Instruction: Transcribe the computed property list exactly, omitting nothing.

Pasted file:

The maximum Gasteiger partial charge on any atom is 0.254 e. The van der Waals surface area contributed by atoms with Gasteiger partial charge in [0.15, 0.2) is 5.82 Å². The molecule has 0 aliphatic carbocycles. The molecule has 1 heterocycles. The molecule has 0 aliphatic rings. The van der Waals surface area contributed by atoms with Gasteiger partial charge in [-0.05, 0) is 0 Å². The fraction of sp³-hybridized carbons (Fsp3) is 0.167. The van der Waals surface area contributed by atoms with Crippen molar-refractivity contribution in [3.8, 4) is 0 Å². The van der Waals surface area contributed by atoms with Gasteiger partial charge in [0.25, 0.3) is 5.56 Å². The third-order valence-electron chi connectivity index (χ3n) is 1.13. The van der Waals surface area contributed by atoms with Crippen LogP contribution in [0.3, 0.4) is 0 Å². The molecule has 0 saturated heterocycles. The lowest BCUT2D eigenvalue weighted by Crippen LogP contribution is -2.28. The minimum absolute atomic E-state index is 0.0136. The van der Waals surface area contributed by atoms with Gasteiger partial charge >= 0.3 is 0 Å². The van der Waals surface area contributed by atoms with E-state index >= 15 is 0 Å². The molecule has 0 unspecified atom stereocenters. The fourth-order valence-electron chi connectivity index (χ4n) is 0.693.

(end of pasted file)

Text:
The maximum Gasteiger partial charge on any atom is 0.254 e. The van der Waals surface area contributed by atoms with Gasteiger partial charge in [0.15, 0.2) is 5.82 Å². The molecule has 0 aliphatic carbocycles. The molecule has 1 heterocycles. The molecule has 0 aliphatic rings. The van der Waals surface area contributed by atoms with Gasteiger partial charge in [-0.05, 0) is 0 Å². The fraction of sp³-hybridized carbons (Fsp3) is 0.167. The van der Waals surface area contributed by atoms with Crippen molar-refractivity contribution in [3.8, 4) is 0 Å². The van der Waals surface area contributed by atoms with Gasteiger partial charge in [0.25, 0.3) is 5.56 Å². The third-order valence-electron chi connectivity index (χ3n) is 1.13. The van der Waals surface area contributed by atoms with Crippen LogP contribution in [0.3, 0.4) is 0 Å². The molecule has 0 saturated heterocycles. The lowest BCUT2D eigenvalue weighted by Crippen LogP contribution is -2.28. The minimum absolute atomic E-state index is 0.0136. The van der Waals surface area contributed by atoms with Gasteiger partial charge >= 0.3 is 0 Å². The van der Waals surface area contributed by atoms with E-state index >= 15 is 0 Å². The molecule has 0 unspecified atom stereocenters. The fourth-order valence-electron chi connectivity index (χ4n) is 0.693.